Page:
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EDITORIAL: Twang on in Cavendish


There are strong arguments that the phrase, ‘not in my backyard,’ was first coined on Prince Edward Island.  

Or, at least perfected here. Islanders are jealously protective of their little piece of paradise and don’t want anyone cramping their space.
And they don’t play favourites – whether it’s a convent in Summerside, a Boys and Girls Club in Montague, a Mi’kmaq office building in Charlottetown or a kid’s lemonade stand in Stratford.
So it comes as a surprise, and a pleasant one, to see all sides singing in harmony about the Cavendish Beach Music Festival (CBMF). At a news conference last week, the festival producer, police, local residents and business owners were all happily commenting about how smoothly it came off in early July.
Police were elated with the well-behaved crowds, and noted that less than a dozen charges were laid over the three-day festival, which attracted more than 50,000 sometimes boisterous music fans.
The CBMF has come a long way since its inception in 2008. There were a lot of nervous people back in those early days. Would the place be overrun with crowds of drunken revelers, would loud music keep everyone awake for days and would there be endless traffic jams clogging roads throughout the Cavendish and Rustico areas?
Businesses wondered if they would really benefit or would music fans stay in Charlottetown and area and only show up for selected shows in Cavendish?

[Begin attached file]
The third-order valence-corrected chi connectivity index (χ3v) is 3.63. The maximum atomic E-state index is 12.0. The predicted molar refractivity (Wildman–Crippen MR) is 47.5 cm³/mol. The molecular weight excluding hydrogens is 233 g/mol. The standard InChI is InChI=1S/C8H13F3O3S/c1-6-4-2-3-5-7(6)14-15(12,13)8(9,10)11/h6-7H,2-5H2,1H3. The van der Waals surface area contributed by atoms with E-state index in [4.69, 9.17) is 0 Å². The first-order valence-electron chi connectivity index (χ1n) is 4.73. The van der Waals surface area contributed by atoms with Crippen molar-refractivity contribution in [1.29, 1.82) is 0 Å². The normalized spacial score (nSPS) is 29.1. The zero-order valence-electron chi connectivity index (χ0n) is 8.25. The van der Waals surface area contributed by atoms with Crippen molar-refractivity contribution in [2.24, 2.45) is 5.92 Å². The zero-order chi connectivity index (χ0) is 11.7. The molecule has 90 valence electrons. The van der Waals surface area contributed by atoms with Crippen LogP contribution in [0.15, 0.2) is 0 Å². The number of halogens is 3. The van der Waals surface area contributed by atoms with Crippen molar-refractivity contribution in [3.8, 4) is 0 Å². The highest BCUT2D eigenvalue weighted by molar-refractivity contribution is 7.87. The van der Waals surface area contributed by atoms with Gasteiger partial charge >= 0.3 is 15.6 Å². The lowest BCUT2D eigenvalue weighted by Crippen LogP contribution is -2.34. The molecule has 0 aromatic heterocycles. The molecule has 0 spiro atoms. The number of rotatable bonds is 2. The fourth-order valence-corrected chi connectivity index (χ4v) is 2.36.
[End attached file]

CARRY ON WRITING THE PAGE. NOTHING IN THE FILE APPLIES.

Now, the CBMF is a guaranteed good time. Motels, campgrounds and trailer parks are full. The heart of P.E.I. tourism industry draws thousands of people – young and old - to camp out and party for three of four days. It’s a great weekend to party, mingle, enjoy some tunes and have lots of fun.
Police are willing to let them party as long as things don’t get out of control. Traffic is always the big problem but it’s getting better each year. Entering and exiting the festival grounds is evolving and improving. Local shops, restaurants and businesses are getting lots of traffic.
The CBMF is gaining the well-deserved reputation as THE destination point for early July, up and down the eastern seaboard of North America and beyond. The festival attracts the ‘A’ list of country entertainers, while kitchen parties offer major exposure to numerous Canadian and Maritime entertainers.
Jeff Squires’ Whitecap Entertainment group, producers of the annual festival, has focused on supporting economic growth for the resort municipality of Cavendish. He has co-operated with local residents and businesses to work out problems and address concerns.
The festival has been a massive boost to the Island’s economy, bringing in millions of dollars each July. Every Monday morning after the festival, there are long lineups at the Confederation Bridge.
In a year without outdoor rock concerts in Moncton or Halifax, Cavendish Beach stands out as the Maritime’s major music success story.
There were growing pains but organizers listened, consulted and solved problems. All CBMF partners have a lot to be proud of these days.
Twang on.

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